Rituals constitute an essential part of our daily life. The definition accommodates all people, religious or not. Every person has their own set of daily rituals along with the religiously oriented kind. Physical interactivity between people is one of the foundations of most interactions even within this technologically driven world. But with the recent advent of the Coronavirus people are wary, rightfully so, of the dangers that any physical interaction would entail.

Rituals constitute an essential part of our daily life. The definition accommodates all people, religious or not. Every person has their own set of daily rituals along with the religiously oriented kind. Physical interactivity between people is one of the foundations of most interactions even within this technologically driven world.

But with the recent advent of the Coronavirus people are wary, rightfully so, of the dangers that any physical interaction would entail. All around the world, people have shut themselves in their homes. But when the majority of the global population follows a certain creed, the sharply colored clash between faith and practice shines anew.

Scientists are racing towards finding a vaccine from this pandemic while health professionals and necessary workers try to control the situation on ground. Religion is the solace of first resort for billions grappling with a pandemic for which scientists, governments and the secular world seem to, so far, have few answers.

With both face masks and leadership in short supply, dread over the Coronavirus has driven the globes faithful even closer to religion and ritual. But what one recommends for the mind may not be what’s best for the body or everyone else’s.

Communal gatherings are a keystone of most religious practices. People all over the world are running afoul of public health officials warning that mass gatherings and the congregation would exacerbate the spread of the virus.

For every view there are those who don’t see the same way, exceptions to each strict fully enforced social distancing rule.  In Myanmar, a prominent Buddhist monk announced that a dose of one lime and three palm seeds — no more, no less — would confer immunity.  And in Texas, the preacher Kenneth Copeland braided televangelism with telemedicine, broadcasting himself, one trembling hand outstretched, as he claimed he could cure believers through their screens. The siren call for religious practice has taken on greater urgency even though most religious authorities preach for social distancing and restricted movement.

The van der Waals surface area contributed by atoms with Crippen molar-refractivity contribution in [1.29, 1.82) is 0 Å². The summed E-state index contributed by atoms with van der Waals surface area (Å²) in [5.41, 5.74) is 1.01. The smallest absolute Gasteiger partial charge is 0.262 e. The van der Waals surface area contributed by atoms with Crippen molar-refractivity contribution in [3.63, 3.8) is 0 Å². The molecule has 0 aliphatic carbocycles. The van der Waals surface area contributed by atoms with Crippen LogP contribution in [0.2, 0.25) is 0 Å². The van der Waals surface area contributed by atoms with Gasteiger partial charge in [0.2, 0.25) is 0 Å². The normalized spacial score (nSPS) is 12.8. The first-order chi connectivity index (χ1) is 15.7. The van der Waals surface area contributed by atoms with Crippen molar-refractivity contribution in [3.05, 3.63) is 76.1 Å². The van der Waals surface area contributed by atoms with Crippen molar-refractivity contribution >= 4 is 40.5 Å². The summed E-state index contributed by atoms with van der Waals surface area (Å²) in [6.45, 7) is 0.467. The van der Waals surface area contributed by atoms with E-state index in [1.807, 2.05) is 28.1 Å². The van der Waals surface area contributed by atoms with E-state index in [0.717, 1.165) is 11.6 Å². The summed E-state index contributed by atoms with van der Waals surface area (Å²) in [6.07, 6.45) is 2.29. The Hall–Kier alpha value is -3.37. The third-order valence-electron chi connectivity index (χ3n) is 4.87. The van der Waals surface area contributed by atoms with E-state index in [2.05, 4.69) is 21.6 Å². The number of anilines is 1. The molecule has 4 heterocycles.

Most sites that are a cause for mass gathering have been put off-limits.  Coronavirus outbreaks have been linked to a South Korean church, a gathering of 12,500 faithful at a mosque in Kuala Lumpur and an Orthodox Jewish congregation in New Rochelle, N.Y. In such scary conditions, how do you feel the warmth of communal prayer and collective worship, the experience that draws the faithful to houses of worship around the world, in the cold blue light of a live-streamed service? One answer may lie in spiritual advisories from religious authorities, sought to redirect believers’ energies inward.

In a world where so many routines have been obliterated, it is the rites themselves that many cherish. Whether from the home or at gatherings, such rites are what people hold on to for some semblance of normality and control. Such need is being answered by the flexibility has been shown by the faiths adapting to the new reality

Though most houses of worship are closed or empty, the faith perseveres and adapts.  Holy water is splashed from individual bottles instead of a font. Friday Prayer has been canceled across the Middle East, instead Muezzins in KSA and Kuwait entreat the faithful to avoid the mosque and instead pray at home. Weeks have gone by without mass in Italy and synagogues held services with smaller quorums. 

The Pope’s Mass was live-streamed. So was a burning rite to dissipate the virus at the Kinpusen-ji Buddhist temple in Japan. Whether to judge the need for rites on purely religious or medical grounds, we can all agree that it is high for a miracle.